Emmy Week (and a half) at HitFix had to be extended to Emmy Two-Plus Weeks for a variety of boring reasons, but Fienberg and I are finally back with our next-to-last category: Outstanding Comedy Series.
As usual with these, Fienberg and I are approaching the potential nominees from two different angles. Dan is trying to predict what shows will be nominated (along with a bit of wishful thinking), while I simply state who would get my vote if I had a hypothetical Emmy ballot.
Dan’s gallery of nominees is up, and after the jump are my picks…
This was a great year for TV comedy – specifically, a great year for new (or at least young) comedies like “Community,” “Modern Family,” “Parks and Recreation,” etc. And those strong rookie or sophomore seasons stood in stark contrast to the underwhelming years turned in by a bunch of former winners and nominees like “30 Rock,” “The Office” and “How I Met Your Mother.”
In reality, I expect this to be a coronation for “Modern Family,” with “Glee” having an outside shot at the upset. And, of course, the part of me that assumes voter laziness above all else would not be shocked by a “30 Rock” win. But in my fantasy ballot, only one of my six choices is a former nominee. In alphabetical order:
By far the show on my ballot least likely to be an actual nominee is “Better Off Ted.” There are great comedies that were watched by even fewer people, but they tended to be the right people. (You could fit the “Party Down” audience into the Staples Center, but a lot of the seats would be filled by people in the business, and who therefore might have a vote.) But if the point of this category is to honor the funniest shows on television, then “Ted” needs to be on this list, if only for the episode where a Veridian employee worked himself to death and then was turned into a religious icon by management.
Demographically, “Community” could not be more in my sweet spot. Dan Harmon and I are close in age, have the same taste in ’80s movies (the other day on Twitter I discovered he’s also a devout “Midnight Run” fan), TV shows, etc. So even if “Community” was nothing but homages to the films of my youth, I imagine I would greatly enjoy it. But “Community” aspires to much more than reference humor as it looks – in a usually silly, occasionally sweet, style – at how actual communities come together and at how people try to reinvent themselves in college (whether they’re 18 like Annie or ancient like Pierce). More consistent than this year’s other rookie on my list, and it offered up the season’s single-funniest half-hour in the paintball/action movie pastiche “Modern Warfare.”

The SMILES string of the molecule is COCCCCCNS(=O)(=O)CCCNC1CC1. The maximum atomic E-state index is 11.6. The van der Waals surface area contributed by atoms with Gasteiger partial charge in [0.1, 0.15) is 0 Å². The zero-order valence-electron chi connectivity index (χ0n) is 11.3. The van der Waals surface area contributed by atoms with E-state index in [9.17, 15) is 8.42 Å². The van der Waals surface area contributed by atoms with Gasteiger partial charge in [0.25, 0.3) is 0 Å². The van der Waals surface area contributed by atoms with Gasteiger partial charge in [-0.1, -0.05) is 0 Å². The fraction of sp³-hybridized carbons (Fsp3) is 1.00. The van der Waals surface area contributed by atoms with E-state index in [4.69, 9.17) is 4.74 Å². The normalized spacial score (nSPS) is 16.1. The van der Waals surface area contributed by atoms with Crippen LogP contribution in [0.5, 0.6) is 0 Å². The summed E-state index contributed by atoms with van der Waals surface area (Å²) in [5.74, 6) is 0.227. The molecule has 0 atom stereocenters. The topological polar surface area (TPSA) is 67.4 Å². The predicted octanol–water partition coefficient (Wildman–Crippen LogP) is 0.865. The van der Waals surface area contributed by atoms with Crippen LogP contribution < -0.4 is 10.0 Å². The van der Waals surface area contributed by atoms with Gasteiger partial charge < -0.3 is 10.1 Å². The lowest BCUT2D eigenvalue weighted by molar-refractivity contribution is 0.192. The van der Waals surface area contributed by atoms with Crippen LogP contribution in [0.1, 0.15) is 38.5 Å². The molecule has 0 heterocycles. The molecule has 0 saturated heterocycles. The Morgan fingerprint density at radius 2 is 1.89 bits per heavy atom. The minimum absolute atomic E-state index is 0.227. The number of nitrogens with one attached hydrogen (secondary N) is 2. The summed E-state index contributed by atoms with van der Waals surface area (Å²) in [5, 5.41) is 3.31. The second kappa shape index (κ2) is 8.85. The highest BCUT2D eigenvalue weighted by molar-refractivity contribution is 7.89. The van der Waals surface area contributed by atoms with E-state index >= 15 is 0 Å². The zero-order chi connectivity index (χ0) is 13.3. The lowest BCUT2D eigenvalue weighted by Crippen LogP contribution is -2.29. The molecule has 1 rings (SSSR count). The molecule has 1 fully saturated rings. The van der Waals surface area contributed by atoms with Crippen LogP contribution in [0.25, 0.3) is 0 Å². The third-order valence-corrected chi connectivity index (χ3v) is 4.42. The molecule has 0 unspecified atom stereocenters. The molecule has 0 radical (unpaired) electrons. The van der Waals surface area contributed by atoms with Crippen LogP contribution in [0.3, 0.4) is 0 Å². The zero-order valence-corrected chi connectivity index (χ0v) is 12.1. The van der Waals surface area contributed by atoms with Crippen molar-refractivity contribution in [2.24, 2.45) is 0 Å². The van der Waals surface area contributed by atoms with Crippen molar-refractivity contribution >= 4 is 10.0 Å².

The “Seinfeld” season of “Curb Your Enthusiasm” feels like it was a very long time ago, but its excellence – both in the “Seinfeld”-centric episodes like “The Table Read” and more Jerry-light episodes like “The Bare Midriff” – shouldn’t be forgotten. A decade later, Larry David gave better closure to “Seinfeld” than he did on NBC. He proved Jason Alexander was doing more than a Larry David impression when he played George. He put Leon in a room with Michael Richards (and not in the way we expected) and was pretty blisteringly funny throughout.
If “Modern Family” does win this category, I’ll be pleased, both because it will keep “30 Rock” from winning for a pretty rotten season, and because “Modern Family” had itself a pretty nifty debut season that put on hold the usual “Is the sitcom dead?” stories. I had some issues with it – the saccharine predictability of some of the closing voiceovers, the long string of episodes in the early part of the season that kept the three families largely separate – but this is a show that gave us Cam (and Cam-as-Fizbo), Manny, comb-sheaths, Luke as a dog, Phil and Claire’s role-playing and a whole lot of other ingenious people and moments. And it proved that the struggles of the family comedy had more to do with execution than with format.
In its first season, “Parks and Recreation” was a show I made a lot of allowances for because I liked the cast and creative team, and because I remembered the huge leap that creative team took between seasons one and two of “The Office.” My faith was rewarded with a similar jump in quality, one where Amy Poehler’s Leslie Knope went from delusional to admirable, where Chris Pratt’s Andy went from buffoon to convincing center of a sweet and goofy romantic triangle, and where the writers recognized early and often that the key to laughter was through Ron Effing Swanson’s stomach full of breakfast foods. I doubt it will actually be nominated, unfortunately – if you assume “Curb” (which didn’t air last season and therefore wasn’t nominated), “Modern Family” and “Glee” all get in, that’s half the category turned over, and that’s more change than Emmy voters can usually stand – but it was my favorite comedy on television this season
An Emmy nomination might be enough to convince Chris Albrecht to renew “Party Down,” even though the ratings are horrible, and even though the show was developed before he got to Starz (and therefore has no personal stake in it). That would be the longest of longshots, but as with “Ted,” I feel that laugh-out-loud hilarity should be rewarded – particularly on a show that manged to mix all the crude humor about bodily fluids in with some genuine pathos about how is team of loser Hollywood wannabes keep getting their dreams dashed.
Tough omissions: “Chuck,” “Cougar Town,” “It’s Always Sunny in Philadelphia,” “United States of Tara.”
Alan Sepinwall may be reached at firstname.lastname@example.org